Whatever Happened To My Friends?

The very clever folk over at Cracked recently published a piece on the upsides of turning 30. It's true, there are several. For me, apart from my personal circumstances improving immesurably, there's also that pretty much no one in customer service intimidates me anymore and I can tell just by looking at bras if they're my size. But Cracked may be a little off. You no longer have to do many of the things you were once obliged to, like go mountain climbing or attend foreign film festivals, because the people who made you do them are gone. Or to put it another way; you lose nearly all your friends. I'm not entirely sure that it is a good thing.

One thing that got me through my horrid twenties was the support of a close knit group of supportive friends. Where the hell are these people now? Sometimes there have been falling-outs, in other cases driftings away. Lifestyles have diverged, people have grown up and moved on. Sure, I no longer have to sit through six-hour long karaoke competitions to "show support". But there's also little point in planning a real birthday party. Who'd come?

That's life though, and it's important to try to make new friends. That's not going so well either. Well, I can be friendly with people. But trying to make social arrangements, forget it. We have one of two scenarios: I ask someone if they want to do something. Great, they say, I'll let you know a good time. Then you never hear from them until you next run into them and make more tentative plans to try out that new Japanese place, that never come to fruition.

Even worse is when someone does commit to doing something, then cancels an hour or two before. They didn't realise they were double booked, so sorry. Or they're not in the mood. I wouldn't mind but why am I always the one that gets shafted if things have to be cancelled? Surely an event pre-booked two months ago when I've already paid your deposit is of more import than a hair appointment?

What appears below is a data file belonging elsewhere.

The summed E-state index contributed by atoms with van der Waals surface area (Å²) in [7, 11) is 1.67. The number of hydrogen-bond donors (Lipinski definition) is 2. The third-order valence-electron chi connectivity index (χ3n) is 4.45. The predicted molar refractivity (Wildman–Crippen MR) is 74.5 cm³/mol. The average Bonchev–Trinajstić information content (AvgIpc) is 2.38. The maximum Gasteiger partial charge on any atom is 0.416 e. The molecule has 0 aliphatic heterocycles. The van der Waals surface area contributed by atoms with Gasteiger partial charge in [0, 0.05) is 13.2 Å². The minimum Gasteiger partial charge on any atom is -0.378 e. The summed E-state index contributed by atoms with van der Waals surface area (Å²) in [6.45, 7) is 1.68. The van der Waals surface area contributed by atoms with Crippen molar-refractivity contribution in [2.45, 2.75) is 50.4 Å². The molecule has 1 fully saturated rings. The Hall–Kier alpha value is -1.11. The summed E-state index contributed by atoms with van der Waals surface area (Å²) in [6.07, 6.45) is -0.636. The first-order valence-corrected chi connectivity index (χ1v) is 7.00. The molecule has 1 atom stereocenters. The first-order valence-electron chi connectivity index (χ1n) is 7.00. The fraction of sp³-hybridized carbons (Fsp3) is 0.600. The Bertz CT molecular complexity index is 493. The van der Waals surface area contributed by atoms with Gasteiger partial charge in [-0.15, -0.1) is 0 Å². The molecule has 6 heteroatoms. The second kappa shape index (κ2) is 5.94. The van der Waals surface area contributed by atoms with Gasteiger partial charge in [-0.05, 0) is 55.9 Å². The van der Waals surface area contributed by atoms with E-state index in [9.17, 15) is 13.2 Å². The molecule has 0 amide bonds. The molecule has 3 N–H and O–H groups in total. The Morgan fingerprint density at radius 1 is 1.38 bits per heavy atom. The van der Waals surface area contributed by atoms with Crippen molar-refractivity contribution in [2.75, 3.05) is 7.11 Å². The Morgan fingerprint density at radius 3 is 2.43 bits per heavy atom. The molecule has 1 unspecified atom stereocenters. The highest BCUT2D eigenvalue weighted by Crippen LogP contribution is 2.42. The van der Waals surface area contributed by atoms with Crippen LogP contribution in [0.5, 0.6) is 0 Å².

The funny thing is, if you mention this phenomenon to a group, everyone smiles and nods and agrees the exact same thing happens to them. This gives me hope that it's not just me, and I needn't splash out on the extra-strength deodorant just yet. But if you suggest catching up with any of these people who understand all about what it's like, the same thing happens...

It's actually the people with kids who I'm finding a bit more socially reliable at the moment. But I'm still feeling a bit hurt and wary, so DH and I are not making any more social arrangements for some time to come. We have each other, and an even better solution; we make our own people now. I told my unborn child last night, "You! You'll be my friend. I'm never going to let you go." I'm sure the frantic kicking and squirming was the baby showing its excitement...

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